The Irishman rose quickly through the ranks, and by the time UFC president Dana White visited the Emerald Isle in February 2013 there was a clamour for him to sign the Dubliner. White acceded days later and by April the 24-year-old was fighting Marcus Brimage in Stockholm.

A technical and precise striker who was light on his feet and capable of moving quickly around the octagon, McGregor danced away from a barrage of punches from the American before landing a vicious volley of his own to knock Brimage down and take a first round victory.

“I didn’t really have a game plan,” McGregor shrugged in his post-fight interview. “I think Marcus got a little bit emotional with the Irish support getting on his back… this is a little bit like the WWE to me, I’m just playing a game.”

A star was born.

The Herald: Conor McGregor

The face of the franchise

If McGregor was a great fighter – and he was, he won his first seven UFC matches with just one going to the judges – his trash talking was even more valuable. When he faced Jose Aldo to unify the featherweight championship, the Irishman taunted his Brazilian opponent for months beforehand.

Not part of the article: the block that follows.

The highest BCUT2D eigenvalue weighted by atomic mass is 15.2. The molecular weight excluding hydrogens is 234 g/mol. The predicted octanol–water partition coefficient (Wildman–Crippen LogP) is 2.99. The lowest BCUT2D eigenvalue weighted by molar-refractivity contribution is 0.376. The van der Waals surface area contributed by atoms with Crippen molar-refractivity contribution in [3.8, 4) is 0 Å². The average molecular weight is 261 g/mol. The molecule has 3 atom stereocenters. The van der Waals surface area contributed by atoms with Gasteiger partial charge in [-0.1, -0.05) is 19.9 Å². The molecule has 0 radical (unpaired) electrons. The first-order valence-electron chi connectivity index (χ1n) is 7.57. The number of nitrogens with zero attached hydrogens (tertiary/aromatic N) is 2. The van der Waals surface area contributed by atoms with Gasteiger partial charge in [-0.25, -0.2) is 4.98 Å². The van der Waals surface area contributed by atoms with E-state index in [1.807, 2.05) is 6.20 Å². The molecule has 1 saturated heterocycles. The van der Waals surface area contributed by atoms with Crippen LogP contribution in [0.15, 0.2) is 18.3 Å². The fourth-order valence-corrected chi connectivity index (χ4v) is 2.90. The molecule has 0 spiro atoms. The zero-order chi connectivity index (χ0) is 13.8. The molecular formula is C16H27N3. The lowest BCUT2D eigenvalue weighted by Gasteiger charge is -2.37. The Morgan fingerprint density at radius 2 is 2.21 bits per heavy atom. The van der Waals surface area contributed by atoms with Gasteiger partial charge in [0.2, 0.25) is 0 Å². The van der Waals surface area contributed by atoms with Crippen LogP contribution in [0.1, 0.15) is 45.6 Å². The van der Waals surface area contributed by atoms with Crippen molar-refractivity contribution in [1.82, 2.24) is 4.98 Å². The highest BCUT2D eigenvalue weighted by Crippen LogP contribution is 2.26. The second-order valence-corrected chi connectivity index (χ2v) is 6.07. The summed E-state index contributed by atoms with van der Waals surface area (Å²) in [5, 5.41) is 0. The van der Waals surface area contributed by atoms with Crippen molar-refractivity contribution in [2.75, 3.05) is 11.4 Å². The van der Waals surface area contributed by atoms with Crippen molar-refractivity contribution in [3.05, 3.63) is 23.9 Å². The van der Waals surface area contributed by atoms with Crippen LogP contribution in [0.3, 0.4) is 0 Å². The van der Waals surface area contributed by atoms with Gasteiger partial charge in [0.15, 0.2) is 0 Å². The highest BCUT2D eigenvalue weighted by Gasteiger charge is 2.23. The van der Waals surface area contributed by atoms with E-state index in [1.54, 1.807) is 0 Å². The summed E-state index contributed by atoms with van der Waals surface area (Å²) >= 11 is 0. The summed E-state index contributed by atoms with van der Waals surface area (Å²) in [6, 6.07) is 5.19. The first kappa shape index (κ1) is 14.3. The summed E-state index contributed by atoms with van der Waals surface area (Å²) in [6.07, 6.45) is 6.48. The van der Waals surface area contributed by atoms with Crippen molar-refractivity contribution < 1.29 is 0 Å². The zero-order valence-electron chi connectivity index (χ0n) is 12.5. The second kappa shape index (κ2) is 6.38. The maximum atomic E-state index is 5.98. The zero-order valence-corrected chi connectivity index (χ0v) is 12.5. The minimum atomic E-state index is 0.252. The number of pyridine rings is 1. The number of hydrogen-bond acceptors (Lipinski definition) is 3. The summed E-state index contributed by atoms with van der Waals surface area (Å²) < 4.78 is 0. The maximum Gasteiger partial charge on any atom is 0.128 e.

“If this was a different time,” he said at an event in Rio de Janeiro. “I’d invade his favela on horseback and kill anyone who wasn’t fit to work.” The crowd booed furiously. “But this is a different time to I’ll whoop his arse in July.”

By the time the fight came around it was being billed as perhaps the most anticipated in the history of the sport. McGregor won by knockout in 13 seconds.

Though his first UFC loss would follow in 2016 so would superstar status, the Irishman appearing on Conan O’Brien to play video games, signing endorsement deals with the likes of Beats By Dre and Budweiser and challenging Floyd Mayweather to a boxing match, McGregor feeling he had outgrown the UFC.

Though dismissed as a gimmick by many, that bout did eventually take place in 2017 in Nevada. Though he lost the fight McGregor took home an estimated $130m between the purse and pay-per-view takings.

However, the less savoury aspects of McGregor’s character would soon make themselves known.

Fall from grace

In March 2019 McGregor was accused of sexual assault against a woman in Dublin the previous year, though prosecutors eventually opted not to proceed with the case. That same year the fighter was arrested for in Florida for grabbing a phone from a fan and destroying it, a matter which was settled out of court.